Chapbook with Card
Cover, 53 pp.
ISBN 1-896648-64-9 @ 12.00
Introduction by Peter Ruber
When the indomitable Aunt May sets her mind to something, no amount of common
sense advice from her husband or her own father can deter her from completing
her crusade. As Sac Prairie's self-proclaimed keeper of public morals, and a
paragon of virtue who goes to church every day and twice on Sunday, Aunt May is
one of August Derleth's most color village characters, after Gus Elker and the
Aunt May's misadventures or misdeeds, if you prefer have a way of turning against her in the most delightful ways. She is a pious do-gooder who minds everybody's business but her own, and deserves the unflattering mantle of being the town's most obnoxious citizen. In these stories we learn about her determination to turn her "heathen Indian" gardener into a God-fearing person; how she tries to prevent a young, pretty housemaid from selling her favors in haylofts for extra money to buy fine clothes and jewelry; how she willingly becomes the foster mother to two English war refugees, but is horrified to discover that their religious beliefs conflict with her own; and when she pits her Women's Club against the local Horticultural Society, the village of Sac Prairie almost becomes a battleground.
Horse-faced Aunt May, with a smile as endearing as a "crack in a rock," appeared in only five delightful stories. The first four in this collection were published in August Derleth's Country Growth (1940), Sac Prairie People (1948), and Wisconsin in their Bones (1961). One wishes there could be a whole book of them. It is curious to note that of the more than 160 Sac Prairie stories and novelettes the author published during his lifetime, the Aunt May stories were never published in any magazine prior to book publication.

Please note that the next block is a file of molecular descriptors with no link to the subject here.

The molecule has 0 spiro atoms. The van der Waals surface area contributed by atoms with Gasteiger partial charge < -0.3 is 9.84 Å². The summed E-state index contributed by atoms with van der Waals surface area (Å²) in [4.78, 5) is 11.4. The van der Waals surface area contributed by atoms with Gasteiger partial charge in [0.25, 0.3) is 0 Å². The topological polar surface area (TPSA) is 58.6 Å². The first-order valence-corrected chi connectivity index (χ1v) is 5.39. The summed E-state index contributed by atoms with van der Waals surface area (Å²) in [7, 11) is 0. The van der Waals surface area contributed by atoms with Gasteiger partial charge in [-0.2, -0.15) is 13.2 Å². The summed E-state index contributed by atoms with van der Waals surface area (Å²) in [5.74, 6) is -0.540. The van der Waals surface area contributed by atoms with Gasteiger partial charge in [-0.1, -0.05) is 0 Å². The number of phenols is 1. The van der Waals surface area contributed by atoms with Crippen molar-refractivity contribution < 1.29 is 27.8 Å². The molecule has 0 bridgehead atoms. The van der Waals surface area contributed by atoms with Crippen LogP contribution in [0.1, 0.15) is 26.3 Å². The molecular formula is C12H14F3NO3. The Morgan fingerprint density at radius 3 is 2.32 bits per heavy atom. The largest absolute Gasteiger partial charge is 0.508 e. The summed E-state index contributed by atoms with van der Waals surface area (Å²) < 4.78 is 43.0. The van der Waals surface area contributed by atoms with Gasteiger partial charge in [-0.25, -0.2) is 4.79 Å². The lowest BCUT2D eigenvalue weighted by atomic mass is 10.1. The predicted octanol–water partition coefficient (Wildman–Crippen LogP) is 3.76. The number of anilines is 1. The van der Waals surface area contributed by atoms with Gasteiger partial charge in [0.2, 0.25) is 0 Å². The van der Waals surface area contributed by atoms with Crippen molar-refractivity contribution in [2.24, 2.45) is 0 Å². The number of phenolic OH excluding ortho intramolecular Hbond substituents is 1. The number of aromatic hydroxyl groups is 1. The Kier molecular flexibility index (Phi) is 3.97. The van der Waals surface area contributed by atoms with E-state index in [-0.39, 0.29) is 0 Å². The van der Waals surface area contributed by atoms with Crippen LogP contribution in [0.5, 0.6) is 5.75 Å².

That may have been due to the fact that the stories poke fun at religious fanatics, an editorial taboo of many popular magazines published during the 1930s and 1940s. The fifth story, The Regeneration of Ben Secker, added another dimension to the forbidden topics of the times, the subject of venereal disease. This is the first time this story has been published, anywhere. I found it among a huge cache of unpublished Derleth manuscript given to me by his daughter April, after the first edition of this chapbook was published in June, 1996.
In the genealogy of Sac Prairie, Aunt May is one of five daughters of Grandfather Adams, whose sister Rose is the mother of Stephen Grendon, the narrator of these tales. Grendon, of course, is the fictional alter ego of August Derleth. Aunt May also appeared in Derleth's Evening in Spring (1941), quite possibly Derleth's best and most satisfying novel, which deals with the trials and tribulations of young love in a small community inhabited by gossips and religious bigots. It is a fictionalized account of the author's first romantic entanglement with a girl named Margery Estabrook.
The story is told with a great deal of compassion and understanding; and though it is set in the early 1920s it seems as vibrant today as when it was written fifty-five years ago. I mention this book because Aunt May is one of the principal characters, who spins her web of destruction with the wrath of an avenging angel, and her scenes are among the most delightful in the book.
Evening in Spring will be reprinted by this publisher in 1997. In the meantime, here are five tales featuring the indomitable Aunt May, someone you're not likely to forget anytime soon.
September 25, 1996